Design Indaba FilmFest 2015 returns to South Africa’s oldest indie cinema with a lineup of all South African premieres, and soon-to-be announced world premiere.
In less than three weeks the annual Design Indaba FilmFest opens in Cape Town: a 10-day festival chockablock with South African premieres. Some of the films are premiering for the first time in Africa and one, soon-to-be-announced film, for the first time worldwide.
The highly curated selection of feature films and documentaries on creativity and design were picked for their varied takes on architecture, urban design, fashion, photography, street and performance art and motion graphics. And, this year, the daily cinematic boost of creativity returns to The Labia from 20 February to 1 March.
The Labia is the oldest independent art repertory cinema in South Africa, a historical cultural landmark and a heritage site. The theatre opened in 1949 and initially was used for staging live performances. Over the years it has built a reputation in Cape Town for its quirkiness and developed a passionate following among locals. Design Indaba contributed to The Labia’s recent fundraising drive to buy digital projectors for all four of its screens.
Watch the trailers for these 10 premiering films at Design Indaba FilmFest 2015, each showing for one night only:
Big Eyes (opening night) tells the outrageous true story of one of the most epic art frauds in history. In the 1960s, painter Walter Keane achieved massive success by taking credit for his wife Margaret Keane’s paintings. Her work revolutionised the commercialisation of popular art with enigmatic paintings of waifs with big eyes.
Stripped: The Comics Documentary is the ultimate love-letter to comic strips. It brings together the world’s best cartoonists to talk about the art form they love and what happens to them as the era of the newspaper fades. The film features more than 90 interviews with the world’s best comics, including the creators of Calvin and Hobbes and Garfield.
Stories of Our Lives (Special Edition) is a Kenyan film created by The Nest, a Nairobi-based alternative arts collective who initially removed their names from the film for fear of reprisal. This anthology film dramatises true-life stories from Kenya’s oppressed LGBTQ community in what can only be described as both a labour of love and a bold act of militancy.
The Newsroom – Off The Record offers an intensely close portrait of the newsroom at a popular Danish tabloid during a turbulent period marked by controversy, scandal and dropping newsstand sales.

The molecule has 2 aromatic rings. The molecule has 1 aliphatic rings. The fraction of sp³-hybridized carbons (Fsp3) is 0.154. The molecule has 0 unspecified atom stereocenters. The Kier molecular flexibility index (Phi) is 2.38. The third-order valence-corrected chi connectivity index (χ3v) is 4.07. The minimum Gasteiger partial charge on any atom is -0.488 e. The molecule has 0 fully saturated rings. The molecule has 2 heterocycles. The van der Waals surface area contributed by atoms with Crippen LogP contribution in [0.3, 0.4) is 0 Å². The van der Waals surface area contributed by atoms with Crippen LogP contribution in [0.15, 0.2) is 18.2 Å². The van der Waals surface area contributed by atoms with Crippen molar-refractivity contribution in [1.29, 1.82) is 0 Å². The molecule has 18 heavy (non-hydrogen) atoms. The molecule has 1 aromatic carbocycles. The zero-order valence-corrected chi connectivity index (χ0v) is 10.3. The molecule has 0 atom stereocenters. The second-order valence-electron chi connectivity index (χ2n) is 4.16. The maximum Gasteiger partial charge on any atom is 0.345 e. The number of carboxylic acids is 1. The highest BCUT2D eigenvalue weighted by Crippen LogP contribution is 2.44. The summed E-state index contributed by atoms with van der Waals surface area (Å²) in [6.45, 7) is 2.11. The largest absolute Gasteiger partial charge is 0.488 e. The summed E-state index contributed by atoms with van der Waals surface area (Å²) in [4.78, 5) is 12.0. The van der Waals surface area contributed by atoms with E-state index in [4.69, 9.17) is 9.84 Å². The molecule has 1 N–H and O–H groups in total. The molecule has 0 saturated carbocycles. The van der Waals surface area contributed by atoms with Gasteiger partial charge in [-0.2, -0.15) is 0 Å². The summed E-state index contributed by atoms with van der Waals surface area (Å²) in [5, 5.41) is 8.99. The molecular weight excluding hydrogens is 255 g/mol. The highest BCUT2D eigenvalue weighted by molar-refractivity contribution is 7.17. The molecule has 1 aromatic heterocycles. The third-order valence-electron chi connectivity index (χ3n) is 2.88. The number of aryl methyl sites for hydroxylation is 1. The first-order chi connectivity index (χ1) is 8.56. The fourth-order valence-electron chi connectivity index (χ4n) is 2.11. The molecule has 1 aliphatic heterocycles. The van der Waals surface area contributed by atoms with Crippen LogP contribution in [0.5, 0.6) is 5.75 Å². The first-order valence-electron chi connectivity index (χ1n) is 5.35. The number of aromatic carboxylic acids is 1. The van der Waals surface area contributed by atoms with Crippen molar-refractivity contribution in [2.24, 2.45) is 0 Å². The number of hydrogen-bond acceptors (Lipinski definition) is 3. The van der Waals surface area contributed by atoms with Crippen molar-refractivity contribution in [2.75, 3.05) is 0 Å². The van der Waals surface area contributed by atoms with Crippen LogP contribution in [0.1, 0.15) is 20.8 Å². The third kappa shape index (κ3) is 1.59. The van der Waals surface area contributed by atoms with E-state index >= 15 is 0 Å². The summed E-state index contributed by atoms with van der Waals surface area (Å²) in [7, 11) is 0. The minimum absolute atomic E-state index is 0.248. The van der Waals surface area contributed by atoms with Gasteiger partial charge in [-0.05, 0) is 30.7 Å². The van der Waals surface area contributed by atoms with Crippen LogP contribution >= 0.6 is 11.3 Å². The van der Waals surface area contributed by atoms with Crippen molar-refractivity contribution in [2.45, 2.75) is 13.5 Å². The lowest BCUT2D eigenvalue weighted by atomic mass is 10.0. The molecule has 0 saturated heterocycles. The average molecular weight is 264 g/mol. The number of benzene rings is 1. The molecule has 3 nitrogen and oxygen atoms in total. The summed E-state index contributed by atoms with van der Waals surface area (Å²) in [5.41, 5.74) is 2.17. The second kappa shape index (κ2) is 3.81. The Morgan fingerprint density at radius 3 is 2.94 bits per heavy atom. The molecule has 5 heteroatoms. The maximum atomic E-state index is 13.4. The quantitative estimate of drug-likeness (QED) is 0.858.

Regarding Susan Sontag is an intimate investigation into the life of one of the most influential and provocative thinkers of the 20th century. The documentary explores Sontag’s life through archived materials, accounts from friends, family and colleagues, and interviews she conducted.
Art and Craft is about Mark Landis, one of the most prolific art forgers in US history. His impressive body of work spans 30 years, covering a wide range of painting styles and periods. After duping Matthew Leininger, a tenacious registrar who ultimately discovers the decades-long ruse and sets out to expose Landis’ escapades, Landis must confront his own legacy and a chorus of museum professionals clamouring for him to stop.
The Salt Of The Earth director Wim Wenders creates a masterful documentary that looks at the work of photographer and humanitarian Sebastião Salgado over the last 40 years. The audience is taken on a great journey through Salgado’s career during international conflict and famine and in remote tribal communities.
Shake The Dust trails the influence of hip hop culture to the most unexpected corners of the globe – to Uganda, Yemen, Cambodia, Haiti and Somalia where hip hop and breakdancing thrives in Third World rural communities and urban ghettos. The film portrays the intimate stories of b-boys and b-girls, DJs and hip hop artists to paint a picture of a global community joined together by hip hop culture.
Tomorrow We Disappear follows the story of three of Kathputli’s performers as they come to terms with the loss of their homes. Kathputli is the most popular form of Indian string puppetry. Director Jim Goldblum’s debut feature brings to life the magic of the Indian folk art that faces extinction at the wheels of bulldozers driven by commercial development.
Dior and I centres around Raf Simons’ debut collection as creative director of Christian Dior Couture. The film shows the inner workings of the eight-week process to premiere a collection, with a behind-the-scenes look at the skilled seamstresses who helped Simons realise his vision for his first Dior show.
FilmFest provides an opportunity to mingle with like-minded creative individuals, to network and discuss ideas in a convivial, relaxed environment. After some of the featured films there will be a chance to interact with film producers and industry icons too.